Forever Sammi: Addiction rally remembers young woman, aims to prevent the next overdose


Forever Sammi: Addiction rally remembers young woman, aims to prevent the next overdose

Marty Henehan Sr. stood at the podium before hundreds of people and fought back tears.

“She was 5-foot-1, weighed 110 pounds, but would not hesitate to tell you her thoughts and her beliefs and stand firm by them,” he said, remembering his daughter Sammi Henehan, who died from an overdose earlier this year. “She was a firecracker.”

On Sunday, Mr. Henehan and his wife, Stacy Schmidt-Henehan, of Scranton publicly launched the Forever Sammi Foundation at an addiction awareness rally at Lackawanna County Courthouse Square.

When their 23-year-old daughter lost her promising life in April after a long battle with heroin, the couple wanted to channel that anguish into something positive. The foundation aims to help bring the raging opioid epidemic out of the shadows and into public discourse, and to raise money for those struggling to stitch their lives back together after destructive bouts with addiction.

Mr. Henehan, who told the crowd he was an addict in recovery, started the foundation with his wife and a friend, Sean Bingham, a former heroin addict who has been sober six years after a long battle with the drug that resulted in 17 — yes, 17 — overdoses.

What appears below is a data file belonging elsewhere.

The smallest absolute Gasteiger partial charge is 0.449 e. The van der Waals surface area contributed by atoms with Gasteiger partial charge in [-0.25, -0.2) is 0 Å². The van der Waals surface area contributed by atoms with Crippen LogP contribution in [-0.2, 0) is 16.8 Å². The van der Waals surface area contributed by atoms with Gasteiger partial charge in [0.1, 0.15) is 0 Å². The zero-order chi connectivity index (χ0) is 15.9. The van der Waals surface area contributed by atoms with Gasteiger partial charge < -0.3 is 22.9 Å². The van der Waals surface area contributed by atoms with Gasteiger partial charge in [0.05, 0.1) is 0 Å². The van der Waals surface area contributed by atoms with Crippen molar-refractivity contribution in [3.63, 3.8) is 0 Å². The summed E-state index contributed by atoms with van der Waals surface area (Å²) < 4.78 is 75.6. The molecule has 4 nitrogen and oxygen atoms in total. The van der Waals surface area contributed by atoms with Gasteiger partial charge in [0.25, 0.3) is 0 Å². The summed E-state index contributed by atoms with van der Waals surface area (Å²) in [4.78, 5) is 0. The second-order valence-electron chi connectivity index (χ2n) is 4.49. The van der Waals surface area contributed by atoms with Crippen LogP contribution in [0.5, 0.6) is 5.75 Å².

“I asked for help,” Mr. Henehan told the crowd, many wearing fluorescent T-shirts reading “Forever Sammi.” “It’s OK to ask for help.”

Mr. Bingham, 47, of Scranton, estimated the rally raised $10,000 for the foundation.

Lackawanna County President Judge Michael Barrasse, who oversees the county’s addiction treatment courts, saluted the courage of the Henehan family to publicly engage such a devastating issue.

“It kills people,” the judge said of addiction. “It kills family members. It doesn’t kill the people under the bridges. It doesn’t kill the people we don’t know. It kills the people in our own families.”

He called on the crowd to urge more funding for treatment programs from elected officials.

“We need to make sure there is more money in the criminal justice system to treat the problem, not just incarcerate,” he said. “We have to make that change.”

Other speakers on Sunday included District Attorney Shane Scanlon, Commissioner Laureen Cummings and Detective John Munley, himself a recovering alcoholic who touted the power of treatment programs. All three are members of the county’s drug task force, which aims to educate the public about the dangers of abusing drugs like heroin and other opioids like prescription painkillers.

The rally also included booths from regional addiction treatment centers, as well as representatives from support groups, local law enforcement and the court system, former drug and alcohol abusers and family members, on hand to talk to guests about sobriety and recovery.

Contact the writer:, @pcameronTT on Twitter

By | 2017-06-16T19:44:46+00:00 July 18th, 2016|News|0 Comments